In 1901, the owner of the power and lightcompany in Livermore, Calif., gave that Bay Area town's volunteerfirefighters a four-watt bulb to help them find their equipment in the dark.That lightbulb, made of carbon filament and hand-blown glass, has been burningever since, and is thought to be the world's longest continuously burning bulb. This story inspired Janet Nolan to write The Firehouse Light, a May release fromTricycle Press. Illustrated by Marie Lafrance, the picture book chronicles themyriad changes that occur in the town—notably in firefighting equipment andtechniques—over the decades, as the steadfast bulb continues to glow.
The long-lived lightbulb has achieved celebritystatus: it has caught the attention of Ripley's Believe It or Not and the Guinness Book of World Records, has beenthe subject of numerous newspaper and magazine articles, and even has its ownWebcam and dedicated Web site.
Nolan can't recall exactly when or where shefirst heard about the bulb, but does remember her reaction. "I walked around inan excited daze for a while," she says. "I kept thinking of all the things thathave happened—all the things that have been invented and all the warsfought —while this tiny lightbulb kept burning. In our disposable society, itstruck me as awe-inspiring."
The author explains that she initially wrote thebook as "almost a literary timeline" encompassing many historical details, buteventually she streamlined the story. "Rather than top-load the book with historicalhappenings, I focused in on the town and on firefighting, since obviously thefirehouse is where the light has always burned," she says. The author explainsthat she spent many hours at her hometown library in Oak Park, Ill., "readingbooks about different eras to get a feel for everything that was going onduring each decade—in areas like transportation and communication."
To unearth particulars about the bulb'shometown, Nolan contacted the Livermore Heritage Guild, an information resourcefor those interested in the town's history. "The people there couldn't havebeen more helpful," she comments. "They sent me lots of newspaper articles andold photos and helped me research details—like at what point in time the townhad only one stoplight. I really wanted to get it right."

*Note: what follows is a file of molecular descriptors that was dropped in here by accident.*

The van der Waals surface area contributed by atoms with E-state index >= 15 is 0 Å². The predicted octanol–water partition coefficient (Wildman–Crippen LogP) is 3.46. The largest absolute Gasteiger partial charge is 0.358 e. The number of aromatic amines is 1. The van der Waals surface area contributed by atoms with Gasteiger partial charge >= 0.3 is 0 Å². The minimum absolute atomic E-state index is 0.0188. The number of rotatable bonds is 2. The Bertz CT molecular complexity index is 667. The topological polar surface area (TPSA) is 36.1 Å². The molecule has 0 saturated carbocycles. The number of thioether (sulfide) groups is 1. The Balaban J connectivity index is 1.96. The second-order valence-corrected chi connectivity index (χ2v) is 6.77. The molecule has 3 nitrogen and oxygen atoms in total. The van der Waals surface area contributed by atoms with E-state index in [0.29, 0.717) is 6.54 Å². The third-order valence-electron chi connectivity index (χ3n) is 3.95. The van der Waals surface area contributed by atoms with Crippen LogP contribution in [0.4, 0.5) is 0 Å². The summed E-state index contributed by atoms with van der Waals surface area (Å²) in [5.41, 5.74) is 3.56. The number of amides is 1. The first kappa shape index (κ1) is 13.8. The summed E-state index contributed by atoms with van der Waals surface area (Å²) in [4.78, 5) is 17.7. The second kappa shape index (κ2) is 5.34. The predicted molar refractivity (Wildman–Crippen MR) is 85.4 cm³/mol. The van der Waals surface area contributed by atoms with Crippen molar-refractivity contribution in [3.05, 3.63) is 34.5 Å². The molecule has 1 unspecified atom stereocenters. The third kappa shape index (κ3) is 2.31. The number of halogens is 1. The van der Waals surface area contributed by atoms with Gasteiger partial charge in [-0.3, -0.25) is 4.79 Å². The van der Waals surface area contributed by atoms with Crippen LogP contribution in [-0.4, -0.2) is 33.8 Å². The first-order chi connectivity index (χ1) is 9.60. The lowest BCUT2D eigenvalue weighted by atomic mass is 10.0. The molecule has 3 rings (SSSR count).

Several retired Livermore firefighters and staffers atvarious firefighting museums provided Nolan with useful information about theevolution of firefighting gear, methods, and vehicles. And she paid a visit toher local fire station. "The firefighters there were wonderful," she says."They showed me around and explained how everything worked. They even let me geton the trucks. I wanted to understand what I was writing about."
Nolan submitted The Firehouse Light to Tricycle Press, which is located in Berkeley, less than an hour's drive from Livermore. Editor Kim Keller, who acquiredthe book, notes that the story's multiple strands appealed to her. "I loved theintersection of history, firefighting, and the extraordinary nature of thelight bulb burning for more than 100 years," she observes. "I think the bookwill appeal to children on many levels." Nolan credits Keller for suggestingshe pare down the original text and focus more closely on firefighting history.Keller lined up Lafrance to illustrate the bookafter discovering samples of her art online. "I wanted to find an artist whocould give this book a look that was historical, but not overly realistic," sherecalls. "In the book, Marie stays true to her folk-art style while convincinglydepicting the passage of time."
Though she hadn't heard of the Livermorebulb, Lafrance, a Montreal resident who lived inSan Franciscoyears ago, was immediately drawn to the project. "The text had poetry to it,and I was fascinated by the light that is always there," she says. Given whatshe calls her art's "vintage quality," she remarks that she "had more fun" withthe older scenes, "since it's more stylistically interesting to me to illustratesomething that happened 100 years ago. The fire trucks then were much nicerlooking than they are today."
Her research for The Firehouse Light opened her eyes to today's firefightingvehicles as well. "When you do a book, you get so involved in the subjectmatter," Lafrance explains. "I thought about firetrucks for such a long timethat now, when I see one, I get a pang of recognition. I want to say, ‘Oh, Iknow you!' "
Nolan will meet Livermore firefighters—andfinally see the famed lightbulb—in June, when she travels to California for severalauthor appearance, including a launch party at Towne Center Books inneighboring Pleasanton and a signing at Livermore Heritage Guild. "I am veryexcited about meeting so many people who helped me with the book, and seeingthe bulb at last," she says. "Some people may doubt that this is a true story,but by my way of thinking, there is no doubtabout it. Of course it's true. I am avery big supporter of this little bulb!"
The Firehouse Light by JanetNolan, illus. by Marie Lafrance. Tricycle Press, $15.99 May ISBN978-1-58246-298-1